[Runequest] RQ6 Combat Styles
dave at difference.com.au
Thu May 16 07:47:32 EST 2013
On 13/05/2013, at 9:41 PM, lev at rpgreview.net wrote:
>> Which seem to be integral to RQ6 (and do look like a good idea). The
>> problem is that, though there's a lot of waffle about Combat Styles,
>> there's almost no hard data - just two examples in sidebars.
There is a page or so of discussion on page 421, as well as the material in Combat chapter. I don't know what you want that isn't in there - the GM notes make it pretty clear that combat styles are intended to be setting and culture specific, and the description of styles on pg 132 makes it clear that it also differs a great deal depending on how important combat is in your game.
Ss sure, a few more examples might be useful, but all they'd do is demonstrate that you can take a wide variety of approaches depending on your game.
>> Has anyone
>> been down this sort of road and produced any combat styles I could
>> beg/borrow/steal - preferably for a European Early Medieval world (think
>> Western Europe, AD800 - 1100) - please??
> The quick and easy method would be to use weapon categories (e.g., swords,
> axe/mace, pole arms, etc), which is similar to RQ3.
This would more or less be ignoring the intent of Combat Styles, IMO. A single Combat style should cover all the weapon skill roles necessary for a particular style of fighting at a minimum - so you shouldn't need to have 'Sword style' and 'Shield Style' to fight with a sword and shield. It also fits very poorly with the Combat Styles Trait rules - the traits reflect a typical tactical use, so are seldom a good fit for a single weapon type.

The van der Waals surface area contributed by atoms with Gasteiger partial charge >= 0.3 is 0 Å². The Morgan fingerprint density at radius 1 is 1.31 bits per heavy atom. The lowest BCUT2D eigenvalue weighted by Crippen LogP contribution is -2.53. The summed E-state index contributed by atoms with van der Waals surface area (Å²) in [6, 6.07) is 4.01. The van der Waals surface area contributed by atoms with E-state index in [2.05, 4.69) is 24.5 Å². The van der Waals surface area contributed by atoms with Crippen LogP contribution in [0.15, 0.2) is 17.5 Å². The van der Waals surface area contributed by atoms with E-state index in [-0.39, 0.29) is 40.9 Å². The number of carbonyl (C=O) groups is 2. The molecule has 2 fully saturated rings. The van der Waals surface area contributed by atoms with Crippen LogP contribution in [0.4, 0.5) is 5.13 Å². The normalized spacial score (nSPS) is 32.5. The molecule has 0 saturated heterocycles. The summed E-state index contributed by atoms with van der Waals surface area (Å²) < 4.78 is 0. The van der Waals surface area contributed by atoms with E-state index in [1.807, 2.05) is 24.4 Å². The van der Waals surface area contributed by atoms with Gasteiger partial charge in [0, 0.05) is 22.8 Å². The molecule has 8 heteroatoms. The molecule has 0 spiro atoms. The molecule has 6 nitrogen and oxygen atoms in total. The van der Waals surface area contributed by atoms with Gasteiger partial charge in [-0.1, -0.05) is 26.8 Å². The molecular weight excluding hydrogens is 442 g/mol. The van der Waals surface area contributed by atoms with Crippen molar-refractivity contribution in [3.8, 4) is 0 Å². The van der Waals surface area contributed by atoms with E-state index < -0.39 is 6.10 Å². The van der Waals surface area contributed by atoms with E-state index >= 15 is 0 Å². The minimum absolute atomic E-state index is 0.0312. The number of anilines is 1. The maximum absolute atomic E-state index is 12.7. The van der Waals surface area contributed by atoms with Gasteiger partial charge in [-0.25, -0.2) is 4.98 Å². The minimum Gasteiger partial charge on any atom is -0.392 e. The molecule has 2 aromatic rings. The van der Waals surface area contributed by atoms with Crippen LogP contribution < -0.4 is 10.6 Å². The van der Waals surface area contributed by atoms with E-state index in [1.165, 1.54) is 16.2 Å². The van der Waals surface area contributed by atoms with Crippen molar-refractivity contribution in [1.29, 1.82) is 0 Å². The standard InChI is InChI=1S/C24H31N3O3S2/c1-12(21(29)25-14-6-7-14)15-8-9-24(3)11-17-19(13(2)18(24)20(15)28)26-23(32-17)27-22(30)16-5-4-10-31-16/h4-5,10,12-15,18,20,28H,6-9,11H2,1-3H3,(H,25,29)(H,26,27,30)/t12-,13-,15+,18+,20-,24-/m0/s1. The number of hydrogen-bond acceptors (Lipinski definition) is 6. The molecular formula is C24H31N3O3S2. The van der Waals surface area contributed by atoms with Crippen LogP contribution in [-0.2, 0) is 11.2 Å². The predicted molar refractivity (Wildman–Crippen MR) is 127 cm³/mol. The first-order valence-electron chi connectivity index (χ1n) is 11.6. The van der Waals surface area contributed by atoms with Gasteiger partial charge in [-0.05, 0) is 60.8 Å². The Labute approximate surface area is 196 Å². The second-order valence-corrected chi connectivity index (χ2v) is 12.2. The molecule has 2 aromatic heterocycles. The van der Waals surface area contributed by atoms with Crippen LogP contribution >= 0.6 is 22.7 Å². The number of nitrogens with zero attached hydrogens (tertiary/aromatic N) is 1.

The only reason I can think of for doing things this way is RQ3 grognarsism/back compatibility.
> A more complex method would be to add these with combinations (e.g., /w
This gives you a very combat focussed game, I'd probably make it a bit broader myself. But it is clearly a method that you can use (it is basically what the rules call 'very exclusive' combat styles), and fits well for some styles of game (the rules suggest gladiator based games as an example).
> And even more complex would be in military formations (e.g., bow as
> skirmisher, pole arm in formation, etc).
I'd not here you don't add a tactical context as a way of restricting use of weapons further, you add a tactical context to indicate a context that your combat style is optimised for (and a bonus trait to reflect that in the rules)
I think specific weapon combination styles work ok for a very combat focussed game, but mostly you want a bundle of things that potentially provides all the combat needs for a character, as long as that character is acting in a specific career/cultural role. For example, it is specifically encouraged for combat styles to include both melee and ranged weapons in the one style.
You have a few options along these lines, usually each getting of getting a bundle of stuff that covers
- cult based combat styles (works well, for example, for a Glorantha game)
eg Humakti warrior - all swords, dagger, shield - trait: formation fighting or the more exotic Krarshti Assassin - dagger, crossbow, shortsword, net, thrown net, pratzim, teeth of Krarsht - trait: Assassination.
- career based